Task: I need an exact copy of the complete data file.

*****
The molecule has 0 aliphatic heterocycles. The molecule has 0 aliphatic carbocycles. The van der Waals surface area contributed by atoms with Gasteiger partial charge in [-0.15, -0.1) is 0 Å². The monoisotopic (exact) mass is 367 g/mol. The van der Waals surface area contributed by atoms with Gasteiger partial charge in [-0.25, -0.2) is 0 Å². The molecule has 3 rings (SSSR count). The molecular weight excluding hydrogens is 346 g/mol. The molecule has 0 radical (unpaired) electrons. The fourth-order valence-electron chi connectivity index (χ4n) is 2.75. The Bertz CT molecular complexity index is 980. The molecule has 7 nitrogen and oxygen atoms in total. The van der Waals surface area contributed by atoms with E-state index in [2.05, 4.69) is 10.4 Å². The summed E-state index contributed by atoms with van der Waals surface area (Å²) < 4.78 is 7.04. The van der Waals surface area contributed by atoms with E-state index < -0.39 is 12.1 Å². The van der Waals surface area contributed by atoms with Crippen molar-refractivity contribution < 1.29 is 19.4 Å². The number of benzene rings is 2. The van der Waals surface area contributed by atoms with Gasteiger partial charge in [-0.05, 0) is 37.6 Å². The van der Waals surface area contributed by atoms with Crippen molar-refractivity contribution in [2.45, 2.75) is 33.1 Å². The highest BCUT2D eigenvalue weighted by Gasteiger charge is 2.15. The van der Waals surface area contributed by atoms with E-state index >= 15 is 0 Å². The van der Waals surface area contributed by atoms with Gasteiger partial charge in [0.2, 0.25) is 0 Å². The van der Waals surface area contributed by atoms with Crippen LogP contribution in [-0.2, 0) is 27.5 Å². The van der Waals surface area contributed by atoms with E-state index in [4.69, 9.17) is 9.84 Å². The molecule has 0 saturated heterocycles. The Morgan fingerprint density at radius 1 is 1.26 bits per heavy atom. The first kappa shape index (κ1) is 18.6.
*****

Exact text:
The molecule has 0 aliphatic heterocycles. The molecule has 0 aliphatic carbocycles. The van der Waals surface area contributed by atoms with Gasteiger partial charge in [-0.15, -0.1) is 0 Å². The monoisotopic (exact) mass is 367 g/mol. The van der Waals surface area contributed by atoms with Gasteiger partial charge in [-0.25, -0.2) is 0 Å². The molecule has 3 rings (SSSR count). The molecular weight excluding hydrogens is 346 g/mol. The molecule has 0 radical (unpaired) electrons. The fourth-order valence-electron chi connectivity index (χ4n) is 2.75. The Bertz CT molecular complexity index is 980. The molecule has 7 nitrogen and oxygen atoms in total. The van der Waals surface area contributed by atoms with E-state index in [2.05, 4.69) is 10.4 Å². The summed E-state index contributed by atoms with van der Waals surface area (Å²) < 4.78 is 7.04. The van der Waals surface area contributed by atoms with E-state index < -0.39 is 12.1 Å². The van der Waals surface area contributed by atoms with Crippen molar-refractivity contribution < 1.29 is 19.4 Å². The number of benzene rings is 2. The van der Waals surface area contributed by atoms with Gasteiger partial charge in [-0.05, 0) is 37.6 Å². The van der Waals surface area contributed by atoms with Crippen molar-refractivity contribution in [2.45, 2.75) is 33.1 Å². The highest BCUT2D eigenvalue weighted by Gasteiger charge is 2.15. The van der Waals surface area contributed by atoms with E-state index >= 15 is 0 Å². The van der Waals surface area contributed by atoms with Gasteiger partial charge in [0.2, 0.25) is 0 Å². The van der Waals surface area contributed by atoms with Crippen LogP contribution in [-0.2, 0) is 27.5 Å². The van der Waals surface area contributed by atoms with E-state index in [4.69, 9.17) is 9.84 Å². The molecule has 0 saturated heterocycles. The Morgan fingerprint density at radius 1 is 1.26 bits per heavy atom. The first kappa shape index (κ1) is 18.6.